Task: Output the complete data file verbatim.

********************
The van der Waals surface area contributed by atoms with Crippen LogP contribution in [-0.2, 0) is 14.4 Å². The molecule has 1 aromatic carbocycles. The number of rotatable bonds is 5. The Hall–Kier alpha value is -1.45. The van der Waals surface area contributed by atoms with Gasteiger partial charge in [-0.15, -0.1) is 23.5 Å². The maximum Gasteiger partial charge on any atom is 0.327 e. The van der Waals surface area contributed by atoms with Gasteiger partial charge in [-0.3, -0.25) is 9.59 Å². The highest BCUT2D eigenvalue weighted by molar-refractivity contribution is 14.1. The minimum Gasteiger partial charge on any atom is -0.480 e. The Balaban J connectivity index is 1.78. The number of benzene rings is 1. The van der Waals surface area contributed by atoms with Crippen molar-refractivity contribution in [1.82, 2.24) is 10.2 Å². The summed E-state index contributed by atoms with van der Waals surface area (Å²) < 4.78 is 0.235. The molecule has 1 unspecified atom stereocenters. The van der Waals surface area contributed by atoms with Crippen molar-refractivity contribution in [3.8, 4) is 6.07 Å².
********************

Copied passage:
The van der Waals surface area contributed by atoms with Crippen LogP contribution in [-0.2, 0) is 14.4 Å². The molecule has 1 aromatic carbocycles. The number of rotatable bonds is 5. The Hall–Kier alpha value is -1.45. The van der Waals surface area contributed by atoms with Gasteiger partial charge in [-0.15, -0.1) is 23.5 Å². The maximum Gasteiger partial charge on any atom is 0.327 e. The van der Waals surface area contributed by atoms with Gasteiger partial charge in [-0.3, -0.25) is 9.59 Å². The highest BCUT2D eigenvalue weighted by molar-refractivity contribution is 14.1. The minimum Gasteiger partial charge on any atom is -0.480 e. The Balaban J connectivity index is 1.78. The number of benzene rings is 1. The van der Waals surface area contributed by atoms with Crippen molar-refractivity contribution in [1.82, 2.24) is 10.2 Å². The summed E-state index contributed by atoms with van der Waals surface area (Å²) < 4.78 is 0.235. The molecule has 1 unspecified atom stereocenters. The van der Waals surface area contributed by atoms with Crippen molar-refractivity contribution in [3.8, 4) is 6.07 Å².